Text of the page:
21 Journals/Notebooks Out Let’s go through the basic steps to write an argument. How-To Argue

22 Good example argument Message to School Board

23 Flash Draft! Intro, claim, evidence, counter, analysis.

24 How-To Write a Position Paper Notes ●Intro topic, state clear claim, reason/evidence, be fair. ●Gather, sort, and rank evidence using your position as a lens. ●Rethink position, and defend using reason and evidence. ●Choose strongest argument and plan it. ●Write strong introduction that: ○Hooks reader (explain importance, compelling fact, statistic, etc) ○Specific context/backstory ○Name position clearly (maybe state other positions) ○Orient reader to overall line of argument (preview)

25 What are you missing?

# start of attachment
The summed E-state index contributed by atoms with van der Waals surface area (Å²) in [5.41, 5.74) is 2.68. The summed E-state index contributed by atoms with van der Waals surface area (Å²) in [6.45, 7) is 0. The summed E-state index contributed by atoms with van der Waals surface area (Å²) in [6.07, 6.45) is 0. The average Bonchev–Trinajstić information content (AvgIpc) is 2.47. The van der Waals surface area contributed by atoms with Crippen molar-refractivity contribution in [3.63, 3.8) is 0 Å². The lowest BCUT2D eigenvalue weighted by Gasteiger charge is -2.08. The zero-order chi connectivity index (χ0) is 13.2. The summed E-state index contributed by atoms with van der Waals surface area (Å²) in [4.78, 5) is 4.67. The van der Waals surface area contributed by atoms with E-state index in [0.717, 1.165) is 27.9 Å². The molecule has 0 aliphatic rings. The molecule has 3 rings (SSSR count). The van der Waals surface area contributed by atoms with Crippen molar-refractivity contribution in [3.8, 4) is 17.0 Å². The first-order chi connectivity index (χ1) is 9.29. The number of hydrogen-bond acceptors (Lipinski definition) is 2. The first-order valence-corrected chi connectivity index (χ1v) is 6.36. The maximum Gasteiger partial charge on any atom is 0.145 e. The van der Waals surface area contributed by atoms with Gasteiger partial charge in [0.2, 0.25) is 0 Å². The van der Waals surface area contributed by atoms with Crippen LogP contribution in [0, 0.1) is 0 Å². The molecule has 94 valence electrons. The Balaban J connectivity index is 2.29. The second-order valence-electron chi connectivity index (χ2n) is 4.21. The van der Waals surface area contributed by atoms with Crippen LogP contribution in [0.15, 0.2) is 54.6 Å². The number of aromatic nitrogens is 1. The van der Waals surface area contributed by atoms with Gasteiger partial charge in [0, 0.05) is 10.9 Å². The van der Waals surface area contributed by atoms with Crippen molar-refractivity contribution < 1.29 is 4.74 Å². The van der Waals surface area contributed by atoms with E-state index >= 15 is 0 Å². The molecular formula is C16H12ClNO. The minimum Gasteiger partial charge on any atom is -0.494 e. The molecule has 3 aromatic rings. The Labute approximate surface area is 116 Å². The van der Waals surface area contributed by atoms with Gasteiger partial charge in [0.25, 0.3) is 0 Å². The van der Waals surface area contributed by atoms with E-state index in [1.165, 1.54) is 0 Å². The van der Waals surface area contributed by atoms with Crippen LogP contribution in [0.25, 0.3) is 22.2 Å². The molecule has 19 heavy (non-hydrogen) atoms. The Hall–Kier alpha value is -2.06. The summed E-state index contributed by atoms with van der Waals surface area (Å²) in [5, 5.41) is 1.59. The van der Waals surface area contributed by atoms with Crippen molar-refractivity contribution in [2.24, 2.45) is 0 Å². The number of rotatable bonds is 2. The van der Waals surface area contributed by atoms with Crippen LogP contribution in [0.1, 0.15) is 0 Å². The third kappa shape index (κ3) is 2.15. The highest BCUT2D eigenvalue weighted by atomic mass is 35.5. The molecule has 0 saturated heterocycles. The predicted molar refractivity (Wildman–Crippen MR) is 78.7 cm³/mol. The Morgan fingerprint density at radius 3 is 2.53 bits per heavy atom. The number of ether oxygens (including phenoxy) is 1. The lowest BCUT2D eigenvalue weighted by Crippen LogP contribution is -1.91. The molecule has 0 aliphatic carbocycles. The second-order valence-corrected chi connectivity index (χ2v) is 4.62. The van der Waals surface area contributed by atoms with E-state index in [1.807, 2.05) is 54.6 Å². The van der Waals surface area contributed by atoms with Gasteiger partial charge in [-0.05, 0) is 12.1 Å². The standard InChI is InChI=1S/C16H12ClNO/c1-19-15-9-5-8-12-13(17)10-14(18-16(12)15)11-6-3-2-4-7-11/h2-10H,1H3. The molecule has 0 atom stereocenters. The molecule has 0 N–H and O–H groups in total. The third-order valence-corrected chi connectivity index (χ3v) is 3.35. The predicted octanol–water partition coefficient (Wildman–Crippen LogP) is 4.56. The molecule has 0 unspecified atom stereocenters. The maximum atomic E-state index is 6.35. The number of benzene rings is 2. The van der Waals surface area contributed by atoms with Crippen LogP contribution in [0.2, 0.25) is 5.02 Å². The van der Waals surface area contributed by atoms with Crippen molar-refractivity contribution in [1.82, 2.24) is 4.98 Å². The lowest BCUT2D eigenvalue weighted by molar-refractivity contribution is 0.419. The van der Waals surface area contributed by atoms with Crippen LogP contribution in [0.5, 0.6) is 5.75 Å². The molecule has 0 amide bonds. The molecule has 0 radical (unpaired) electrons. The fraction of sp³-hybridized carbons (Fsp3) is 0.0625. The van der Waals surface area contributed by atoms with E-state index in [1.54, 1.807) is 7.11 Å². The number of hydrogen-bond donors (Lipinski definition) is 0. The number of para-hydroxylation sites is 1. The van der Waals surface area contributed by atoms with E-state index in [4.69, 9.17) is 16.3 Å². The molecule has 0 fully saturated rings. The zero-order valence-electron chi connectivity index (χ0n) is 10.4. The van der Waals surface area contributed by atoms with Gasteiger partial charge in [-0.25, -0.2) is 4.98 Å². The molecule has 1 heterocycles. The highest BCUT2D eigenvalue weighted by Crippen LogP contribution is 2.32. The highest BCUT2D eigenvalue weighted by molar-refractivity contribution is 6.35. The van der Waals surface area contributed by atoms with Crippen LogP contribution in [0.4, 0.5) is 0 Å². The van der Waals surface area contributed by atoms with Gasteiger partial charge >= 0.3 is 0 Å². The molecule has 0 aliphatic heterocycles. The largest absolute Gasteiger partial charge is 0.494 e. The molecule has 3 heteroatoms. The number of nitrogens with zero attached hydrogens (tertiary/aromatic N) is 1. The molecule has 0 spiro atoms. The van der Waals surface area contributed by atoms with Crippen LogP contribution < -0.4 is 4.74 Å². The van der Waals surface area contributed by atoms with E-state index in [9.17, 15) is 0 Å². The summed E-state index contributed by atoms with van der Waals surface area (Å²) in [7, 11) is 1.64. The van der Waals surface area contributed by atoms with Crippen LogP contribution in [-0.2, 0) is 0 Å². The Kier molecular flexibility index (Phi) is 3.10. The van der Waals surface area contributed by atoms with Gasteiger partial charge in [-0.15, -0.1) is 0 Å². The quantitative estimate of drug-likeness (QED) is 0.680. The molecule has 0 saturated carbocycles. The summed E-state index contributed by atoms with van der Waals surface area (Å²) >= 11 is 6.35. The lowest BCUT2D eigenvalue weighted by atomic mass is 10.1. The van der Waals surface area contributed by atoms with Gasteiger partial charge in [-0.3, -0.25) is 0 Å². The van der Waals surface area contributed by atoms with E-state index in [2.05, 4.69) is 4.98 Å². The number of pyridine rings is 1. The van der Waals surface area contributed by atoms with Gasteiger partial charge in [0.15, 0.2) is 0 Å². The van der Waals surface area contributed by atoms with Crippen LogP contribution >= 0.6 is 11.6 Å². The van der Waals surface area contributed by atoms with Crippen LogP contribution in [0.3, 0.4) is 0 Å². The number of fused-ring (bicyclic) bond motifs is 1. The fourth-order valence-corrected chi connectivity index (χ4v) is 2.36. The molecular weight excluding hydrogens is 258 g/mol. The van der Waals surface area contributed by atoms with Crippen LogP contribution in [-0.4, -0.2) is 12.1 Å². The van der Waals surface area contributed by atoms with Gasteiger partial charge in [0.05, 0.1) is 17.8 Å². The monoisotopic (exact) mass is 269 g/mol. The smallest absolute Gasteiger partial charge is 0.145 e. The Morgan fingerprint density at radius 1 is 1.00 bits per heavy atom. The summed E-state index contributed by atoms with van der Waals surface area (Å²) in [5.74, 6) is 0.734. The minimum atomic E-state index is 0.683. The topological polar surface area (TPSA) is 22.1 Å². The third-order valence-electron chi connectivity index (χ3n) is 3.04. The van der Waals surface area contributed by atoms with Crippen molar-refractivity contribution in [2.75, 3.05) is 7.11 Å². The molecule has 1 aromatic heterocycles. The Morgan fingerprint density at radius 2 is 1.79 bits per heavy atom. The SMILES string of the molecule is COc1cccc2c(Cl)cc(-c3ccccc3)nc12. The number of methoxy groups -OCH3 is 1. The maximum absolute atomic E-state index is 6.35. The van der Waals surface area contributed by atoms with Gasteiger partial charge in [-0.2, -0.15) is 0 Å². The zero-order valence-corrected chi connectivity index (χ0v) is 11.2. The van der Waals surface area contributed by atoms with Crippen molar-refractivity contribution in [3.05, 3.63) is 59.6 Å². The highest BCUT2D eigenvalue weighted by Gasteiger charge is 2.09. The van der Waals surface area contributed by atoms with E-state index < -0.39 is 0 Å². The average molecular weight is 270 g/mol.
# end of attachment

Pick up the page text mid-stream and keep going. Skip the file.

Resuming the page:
26 HW: Research Find strong position papers on your side. Find arguments/stories for your side. Take notes, prepare to use their strategy in your new draft.

27 Day 3 Angling Evidence Supporting specific points w/ proof!

28 Pro Strategy ●look at the notes you took from the investigations you did last night. ●what strategy did the pros use? o not just the facts, but how they spun the facts to help their argument.

29 Angle the evidence. Which side do these support? The judge...makes a pie chart of death--the order of killing assignments, which he or she then distributes to squads shortly before opening day. “I’m looking for some good massacres early,” this year’s judge said as the competition began, the second week in May…”I’ve arranged at least one boyfriend-girlfriend kill that should be interesting.”